The tradition of the Easter Bunny is also related to pre-Christian spring fertility rites.  The origins seem to be connected to the Teutonic deity Eostra, goddess of spring and fertility, whose symbol was the rabbit, because of its high reproductive rate.  So, it appears that the precursor of the English Easter bunny may well have been the ‘Osterhase’ or Easter hare (although ‘hase’ can also translate as bunny or rabbit) the first stories of which appeared in the late 17th century in Germany.  German immigrants took these legends of egg-laying rabbits hiding eggs in gardens to Pennsylvania with them and before long the whole nest, basket, egg-hunt rituals had become part of Easter, not only in Europe but in the New World too.

Should our Prime Minister be concerning herself with this?  She may well, in her own words be ‘not only a vicar’s daughter – a member of the National Trust as well’, but in all honesty she would probably be better advised to keep out of such a ridiculous media furore, especially whilst visiting a country whose own religion not only persecutes Christians but certain other Muslims too.  According to David Tollerton, a lecturer in theology and religion at Exeter University, quoted in The Guardian on Tuesday, “the supposed secularisation of chocolate egg hunts” is a minor issue for the Church of England at the present time.  That must surely be true for the rest of the country as well, whether they be Christian, Muslim, atheist or agnostic.


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Issue 99: 2017 04 06: Bustgate (Chin Chin)

06 April 2017


Such things as dreams are made of.

By Chin Chin

Cristiano Ronaldo clearly has very good manners.  He has declared himself honoured by the new bust of him at Madeira airport, even though it does not really look like him at all.  Critics have suggested that there is more of a resemblance to Darren Gough or possibly to one of the talking heads.  Actually a quick glance at the photograph and you realise that the critics are wrong.  The model was clearly Geoffrey Boycott, once the Yorkshire and England opening batsman, and that gives rise to a mystery.  Why should the sculptor have chosen Boycott for his model rather than Ronaldo himself?  Was it just a mixup, like the Oscars presentation?  Did the sculptor ask for a photograph of Ronaldo and receive one of Boycott instead?  Did someone set him up by sending him a photograph of Boycott as a joke?

It is certainly an odd substitution.  Beyond the fact that they both reached the top of the tree in sporting terms, Ronaldo and Boycott appear to have little in common.  Ronaldo, captain of the Portuguese national football team, is one of the most prolific goalscorers of all time, bursting with the mercurial flair and opportunism of a great forward.  Boycott is, well, slightly different.  Dour, meticulous and careful, he was steady as a rock when playing for England.  But mercurial?  No, of course not.  He was a Yorkshireman.  It is odd then that people should look at the statue “of Ronaldo” and see a man of such a very different character.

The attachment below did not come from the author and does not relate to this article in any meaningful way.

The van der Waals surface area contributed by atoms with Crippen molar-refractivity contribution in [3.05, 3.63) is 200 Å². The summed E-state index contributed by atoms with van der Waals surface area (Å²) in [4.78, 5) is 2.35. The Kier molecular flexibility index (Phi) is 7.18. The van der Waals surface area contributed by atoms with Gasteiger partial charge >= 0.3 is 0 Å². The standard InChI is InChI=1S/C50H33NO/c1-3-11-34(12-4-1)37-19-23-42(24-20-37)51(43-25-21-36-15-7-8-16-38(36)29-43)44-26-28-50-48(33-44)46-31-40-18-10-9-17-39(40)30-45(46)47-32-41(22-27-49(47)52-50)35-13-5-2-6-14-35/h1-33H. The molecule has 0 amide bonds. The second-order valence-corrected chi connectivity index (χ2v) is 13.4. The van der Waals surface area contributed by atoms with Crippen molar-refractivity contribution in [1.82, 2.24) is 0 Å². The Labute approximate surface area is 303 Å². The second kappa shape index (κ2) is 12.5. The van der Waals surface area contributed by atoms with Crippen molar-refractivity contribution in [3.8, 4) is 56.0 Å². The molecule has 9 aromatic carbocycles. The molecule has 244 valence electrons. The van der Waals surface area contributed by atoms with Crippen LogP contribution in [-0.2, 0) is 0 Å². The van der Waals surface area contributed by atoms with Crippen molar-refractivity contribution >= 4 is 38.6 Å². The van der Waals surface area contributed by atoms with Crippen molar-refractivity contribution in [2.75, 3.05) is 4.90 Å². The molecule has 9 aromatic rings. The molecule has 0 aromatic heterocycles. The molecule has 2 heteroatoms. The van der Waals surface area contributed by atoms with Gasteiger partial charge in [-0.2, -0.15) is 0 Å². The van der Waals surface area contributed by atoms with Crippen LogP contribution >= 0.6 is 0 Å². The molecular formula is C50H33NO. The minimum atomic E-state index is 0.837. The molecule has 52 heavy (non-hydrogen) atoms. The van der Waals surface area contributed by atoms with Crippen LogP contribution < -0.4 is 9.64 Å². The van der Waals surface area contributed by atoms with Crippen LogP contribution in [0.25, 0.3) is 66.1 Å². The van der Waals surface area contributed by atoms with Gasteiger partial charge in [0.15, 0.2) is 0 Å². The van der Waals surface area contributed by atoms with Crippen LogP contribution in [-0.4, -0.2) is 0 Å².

There is of course nothing new in people being reproduced as other than they are.  For example, a friend of mine has a statue of Pitt the Younger wearing a toga.  Now Pitt was a fine classicist and a great politician to boot, but it is unlikely that he ever wore a toga in real life unless he happened to be going to a fancy dress party.  The Prince Regent possibly, or even at a pinch his supporter Charles James Fox, but Pitt, no, not his sort of thing at all.  It is odd, then, that he should have been represented like that, and what is more it could easily become a source of confusion.  Suppose that one of the statues of him is lost and dug up in a battered and unlabelled state by a future generation of archaeologists.  They will spend hours debating whether they have gazed upon the true face of Julius Caesar or whether this is merely a statue of some relatively unimportant patrician.

When the subject of a painting is fictional, the artist has little choice but to use a model.  Paintings of Shakespearean characters, therefore, are typically pictures of actors who were familiar in that particular role.  Of course they are dressed for the part, as they would be on stage, but nonetheless a portrait of “Olivier playing Hamlet” is a picture of Laurence Olivier and not a picture of a Danish prince.

Again when the subject is dead, either the artist has to work from a previous representation or, where these are inadequate, a model has to be used.  After all, there are many portraits of Christ, but none of the painters actually knew what he looked like.  If you go to the City Art Museum of St Louis, Missouri, and look at the Philippe de Champagne portrait of the French King of that name, the features that you will see are not those of the great crusading king at all but rather those of Vincent de Voiture, a poet protégé of Cardinal Richelieu and the son of a wine merchant.  There is no reason to think that he looked in the slightest like St Louis but the art of photography had not really caught on in the 13th century, so we shall never know.